It's a piece that I actually don't have out on display but one day while looking at my photo's it occurred to me I haven't seen anything remotely like it before. Which is odd considering the amount of glass I've looked at on line and in books. Hopefully at some point a simular piece will show up.

Ardy,

When you mentioned the light pulveri, is it the gold leaf you're referring too? I unfortunately don't have a photo that shows the gold all that well. I'm wondering though is this also considered pulveri. Thanks for your time.

rob


Offline ardy

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Re: Seguso?
« Reply #7 on: June 22, 2013, 10:07:12 PM »
Hi Buster yes it is the gold but more how it is applied. Pulveri (powder)is the name and Sfumato (nuanced) the technique. It is the fine smoky like trails that A.S. used so often in his pieces. I have a wonderful bowl that utilises this technique very well. Will attach picture. Still I am sure you know this.

Having looked at your reference and done some more digging around it seems highly likely this is Archimede Seguso but without any further reference it is hard to say for sure. I have a couple of pieces with his label on them and never seen them anywhere. Still he was manufacturing for a very long time and would have done many lines that did not make a long run. Mostly what we see are his bread and butter lines. To find something serious is not easy there are many collectors still prepared to pay thousands for a merletto vase of some size.

It is an interesting piece and I would not be selling it.

regards
Clean and Crisp a Murano twist.
Archimede tops my list.


Offline busterj

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Re: Seguso?
« Reply #8 on: June 24, 2013, 08:03:16 PM »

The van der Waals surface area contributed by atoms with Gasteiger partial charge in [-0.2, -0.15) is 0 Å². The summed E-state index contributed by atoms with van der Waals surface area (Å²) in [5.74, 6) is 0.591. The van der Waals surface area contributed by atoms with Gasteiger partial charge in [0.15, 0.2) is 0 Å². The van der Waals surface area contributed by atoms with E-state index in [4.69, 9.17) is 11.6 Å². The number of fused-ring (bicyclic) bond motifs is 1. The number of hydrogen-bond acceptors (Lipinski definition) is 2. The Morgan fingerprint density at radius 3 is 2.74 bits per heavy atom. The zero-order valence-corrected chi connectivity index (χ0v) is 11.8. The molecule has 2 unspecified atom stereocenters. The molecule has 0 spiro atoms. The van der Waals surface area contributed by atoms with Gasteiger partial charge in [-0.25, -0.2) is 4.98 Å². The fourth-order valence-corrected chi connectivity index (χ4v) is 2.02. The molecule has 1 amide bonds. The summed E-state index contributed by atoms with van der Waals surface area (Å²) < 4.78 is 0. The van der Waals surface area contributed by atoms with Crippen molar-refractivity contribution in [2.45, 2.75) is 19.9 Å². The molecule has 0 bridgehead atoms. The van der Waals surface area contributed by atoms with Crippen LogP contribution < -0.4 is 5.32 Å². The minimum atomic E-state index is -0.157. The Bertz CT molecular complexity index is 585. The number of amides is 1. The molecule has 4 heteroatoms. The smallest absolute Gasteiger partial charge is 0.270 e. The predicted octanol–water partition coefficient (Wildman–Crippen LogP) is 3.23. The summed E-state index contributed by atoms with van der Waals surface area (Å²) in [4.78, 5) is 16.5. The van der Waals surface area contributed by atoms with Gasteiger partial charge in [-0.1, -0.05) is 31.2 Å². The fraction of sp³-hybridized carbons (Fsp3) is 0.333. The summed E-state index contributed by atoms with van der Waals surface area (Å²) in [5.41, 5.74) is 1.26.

Thanks again Ardy.

Theres so many layers to the techniques that were/ are used by Murano glass blowers. I tend stay comfortably inside the box in regards to how pieces are made, if it walks like a duck, it's a duck. But clearly this duck is in disguise! So you figure that sfumato was also a technique used on my bowl?

The bowel you posted is beautiful and looks to be very large.

rob


Offline langhaugh

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Re: Seguso?
« Reply #9 on: June 24, 2013, 09:36:56 PM »
I've been looking at this piece fora couple of days now, unable to make my mind up about it. It's very similar to a B & T piece I have, except in the B & T piece the blue spot/white spots look like  machia, thick globs of glass dropped on the surface of the gather. And I tend to agree that the blue in your piece look more look primitive murrines.  The gold is from thin sheets of gold foil applied to the gather, rather than powder sprinkled on.  I'm not sure of the sfumato either. It's originally a painting term meaning a very gradual, barely discernible shift from one shade or colour to another, and I don't see that here, although it's pretty clear in Ardy's piece.

I think I'd lean more to B & T for this one. The company did use large primitive murrines including some triangular ones they called tessere. And B & T loved their gold foil.

Whatever techniques were used and whoever made the it, it's a vey nice piece.

David